Thankfully, I’ve found a few people who are able to admit it, and are journeying with me as they face their own racism and privilege.


We can do so safely, because we don’t judge each other.


To be clear – we do not condone racism, or tell each other, “that’s OK”.


Neither do we condemn each other, because we understand. We know what it’s like when our behaviour is the opposite of our beliefs. We see our own faults, and we help each other to change, instead of labelling each other.


Do you have a community that you feel safe with? Is there someone to whom you can tell your mistakes, without being judged?


If no one immediately comes to mind – please reach out to me. I’m here to listen as an imperfect, mistake-making person, who doesn’t want to be judged, and won’t judge you either.


You’re.

Not.

Alone.


3: Find forgiveness and compassion


I still remember in grade 4 (I was 9 years old), when I made a mistake in a story I wrote. At the time, I was a good student, and was praised for my schoolwork by my teacher. So I was crushed when this same teacher called out my mistake in front of the whole class, and later on “apologized” by telling me, “I was only hard on you because I expected better from you”.



I may have been motivated to do better after that, but not in a healthy way.



This mentality influenced how I managed myself, and later on, how I managed my staff at work. Not the public shaming part – but the high expectations part.


I thought I had to demand a lot from myself and others, in order to perform well.

It wasn’t until much later in life – maybe 5 years ago – that I learned the value of grace and forgiveness. For me, this came as my faith in Jesus grew, and with it, my understanding of unconditional love.


When you think of Christianity, love and forgiveness may not be the first things that come to mind. I can understand that, given the many terrible examples of Christians who speak and act in hateful, hypocritical, racist ways. For many years I was vehemently anti-Christianity, because of those very examples.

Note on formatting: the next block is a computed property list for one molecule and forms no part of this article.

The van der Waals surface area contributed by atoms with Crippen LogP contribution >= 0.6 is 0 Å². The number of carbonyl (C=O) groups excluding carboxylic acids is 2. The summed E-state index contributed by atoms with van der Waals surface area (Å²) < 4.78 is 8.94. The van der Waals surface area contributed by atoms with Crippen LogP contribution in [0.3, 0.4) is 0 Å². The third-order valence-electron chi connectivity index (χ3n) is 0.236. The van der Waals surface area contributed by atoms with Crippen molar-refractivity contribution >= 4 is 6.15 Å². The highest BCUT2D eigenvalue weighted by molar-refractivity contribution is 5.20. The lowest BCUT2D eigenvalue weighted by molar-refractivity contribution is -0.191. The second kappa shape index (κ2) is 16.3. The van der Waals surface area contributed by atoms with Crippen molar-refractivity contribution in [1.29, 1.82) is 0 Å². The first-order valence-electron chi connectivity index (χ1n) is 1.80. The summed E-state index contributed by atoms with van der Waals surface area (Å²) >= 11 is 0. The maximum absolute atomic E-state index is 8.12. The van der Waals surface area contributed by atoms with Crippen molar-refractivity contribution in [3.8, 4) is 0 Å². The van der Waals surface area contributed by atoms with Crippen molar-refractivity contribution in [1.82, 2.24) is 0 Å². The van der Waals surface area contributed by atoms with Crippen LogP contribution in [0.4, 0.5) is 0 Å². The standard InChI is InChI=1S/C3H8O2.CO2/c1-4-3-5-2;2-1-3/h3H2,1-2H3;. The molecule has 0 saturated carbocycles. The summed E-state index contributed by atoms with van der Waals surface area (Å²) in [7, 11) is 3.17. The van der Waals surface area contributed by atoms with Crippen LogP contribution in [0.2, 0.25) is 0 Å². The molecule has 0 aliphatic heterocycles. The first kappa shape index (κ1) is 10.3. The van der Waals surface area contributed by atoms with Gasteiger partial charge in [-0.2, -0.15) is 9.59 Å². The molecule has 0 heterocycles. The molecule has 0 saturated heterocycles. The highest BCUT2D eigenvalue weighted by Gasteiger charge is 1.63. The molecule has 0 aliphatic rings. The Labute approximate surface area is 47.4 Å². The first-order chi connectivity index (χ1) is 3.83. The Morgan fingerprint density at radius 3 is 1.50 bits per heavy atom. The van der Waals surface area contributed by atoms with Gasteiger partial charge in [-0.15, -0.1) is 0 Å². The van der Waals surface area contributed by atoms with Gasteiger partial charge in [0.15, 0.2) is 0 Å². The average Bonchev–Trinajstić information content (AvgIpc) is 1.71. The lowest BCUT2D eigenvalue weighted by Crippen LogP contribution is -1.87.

When I better understood what I consider true Christianity, I felt simultaneously more guilty, and less ashamed. I saw more clearly the things I do which are bad, that I need to change. I also responded in a healthier way, because I felt forgiven, not condemned. Unlike my grade 4 teacher, Jesus knows how to point out my mistakes, without making me feel like a total failure.


Please don’t misunderstand me. I’m not saying we should be “soft” on racism, or give people a “pass” under the guise of unconditional love. I wish I could be as good as Jesus at finding that balance; to coach constructively, without sending people down a shame spiral.

I just know from personal experience, that being hard on me without compassion and understanding, is not going to inspire me to change. Or maybe I’ll change, but it won’t come from the heart; it’ll be done out of compliance, or false pretense.


You don’t have to have the same religious beliefs as me to receive (and give) forgiveness. Kindness and compassion cross religious and cultural boundaries. And they are necessary to inspire real, lasting change.


When I am in a safe community with people who acknowledge they do bad things, like me; but are also good people, like me; and are gentle with me, when I make mistakes – then, I am inspired to become a better person.


I am inspired to turn from my dark side!



Share your stories and comments

What helps you to accept your mistakes, and your dark side? What additional help do you need?

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All photos are screenshots from my owned copies of Star Wars: The Empire Strikes Back and Star Wars: Return of the Jedi.